This was a fun crazy idea that turned out not to be so good in practice. If you have a mysql table you are monitoring for changes, you can use a trigger to do so (as long as you have a semi-modern version of msyql).
Sometimes you might want to notify another service of any change (remote logging service, message queue, etc). For instance, at 8z, when the price of a listing changes, this is an interesting event that other software should be notified of.
The first step is to install the mysql http UDF (all commands below are for centos).
$ sudo yum install curl-devel
$ CPPFLAGS="-I/usr/include/mysql" ./configure --with-mysql=/etc/my.cnf --enable-shared
This gives us a .la file (built with libtool) but luckily there’s a .so file hiding:
sudo cp .libs/mysql-udf-http.so.0.0.0 /usr/lib64/mysql/plugin/mysql-udf-http.so
Then, your remote rest service will probably want JSON, so you’ll want to visit the mysql udf hub. There lives a JSON function. I just grabbed the C file from github and compiled it:
gcc -fPIC -shared -o lib_mysqludf_json.so -I/usr/include/mysql/ lib_mysqludf_json.c
After these are compiled you have to copy the .so files to the appropriate directory and then add functions as a privileged user, per usual UDF convention.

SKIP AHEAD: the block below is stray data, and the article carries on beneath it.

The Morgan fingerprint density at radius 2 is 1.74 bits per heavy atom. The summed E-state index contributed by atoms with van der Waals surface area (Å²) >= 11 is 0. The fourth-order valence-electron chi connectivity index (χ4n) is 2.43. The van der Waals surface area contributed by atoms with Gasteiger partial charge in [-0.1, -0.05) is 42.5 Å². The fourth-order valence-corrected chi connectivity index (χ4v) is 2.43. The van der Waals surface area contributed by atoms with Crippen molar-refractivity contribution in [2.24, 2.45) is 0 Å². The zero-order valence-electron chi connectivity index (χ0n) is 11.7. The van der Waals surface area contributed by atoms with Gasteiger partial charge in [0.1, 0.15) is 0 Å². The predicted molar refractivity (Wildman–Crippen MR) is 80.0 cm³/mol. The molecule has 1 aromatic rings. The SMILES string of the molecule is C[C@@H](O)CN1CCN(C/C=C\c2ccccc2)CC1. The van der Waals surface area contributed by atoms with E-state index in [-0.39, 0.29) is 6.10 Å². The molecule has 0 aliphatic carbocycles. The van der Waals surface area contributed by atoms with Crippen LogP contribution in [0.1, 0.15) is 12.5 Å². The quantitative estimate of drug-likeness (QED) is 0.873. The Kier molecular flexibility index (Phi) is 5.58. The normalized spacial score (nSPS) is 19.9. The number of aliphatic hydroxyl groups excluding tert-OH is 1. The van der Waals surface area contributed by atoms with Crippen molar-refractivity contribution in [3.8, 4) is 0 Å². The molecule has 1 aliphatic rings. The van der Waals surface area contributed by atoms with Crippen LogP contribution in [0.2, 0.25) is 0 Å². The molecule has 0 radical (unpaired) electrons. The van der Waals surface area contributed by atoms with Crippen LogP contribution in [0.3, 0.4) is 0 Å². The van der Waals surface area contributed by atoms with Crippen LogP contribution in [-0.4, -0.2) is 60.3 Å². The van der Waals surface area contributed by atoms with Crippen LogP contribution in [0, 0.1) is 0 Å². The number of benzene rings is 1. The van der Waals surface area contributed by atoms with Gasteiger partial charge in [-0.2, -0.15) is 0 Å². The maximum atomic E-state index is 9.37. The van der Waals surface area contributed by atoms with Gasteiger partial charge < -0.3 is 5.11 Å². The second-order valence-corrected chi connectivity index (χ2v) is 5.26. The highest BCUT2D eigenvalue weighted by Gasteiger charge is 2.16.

Now you can create a trigger that calls these functions.
CREATE TRIGGER upd_check BEFORE UPDATE ON account
FOR EACH ROW
IF NEW.amount > 0 THEN
set @json = select json_object(account_id,amount)
Note that I didn’t actually implement this, so the code up above is based on my memory. If you try this and have some corrections, please leave them in the comments and I’ll update this post.
Why didn’t I actually implement this, after doing the better part of a day’s worth of research? The database is not the best place for this kind of logic. Error handling for triggers is weak–if the trigger failed for any reason (like the remote service was down), you would need to build an error logging system, or send an email. Also, if there are a number of updated rows, which all trigger outbound http calls, you might run into performance issues which would be difficult to replicate or analyze, and, most importantly, might impact your database’s ability to act as a database. The three tier architecture exists for a reason.
But, it was fun to investigate, and, as my colleague said, would have been cool if it had worked. If you are still interested, there’s more on this topic here.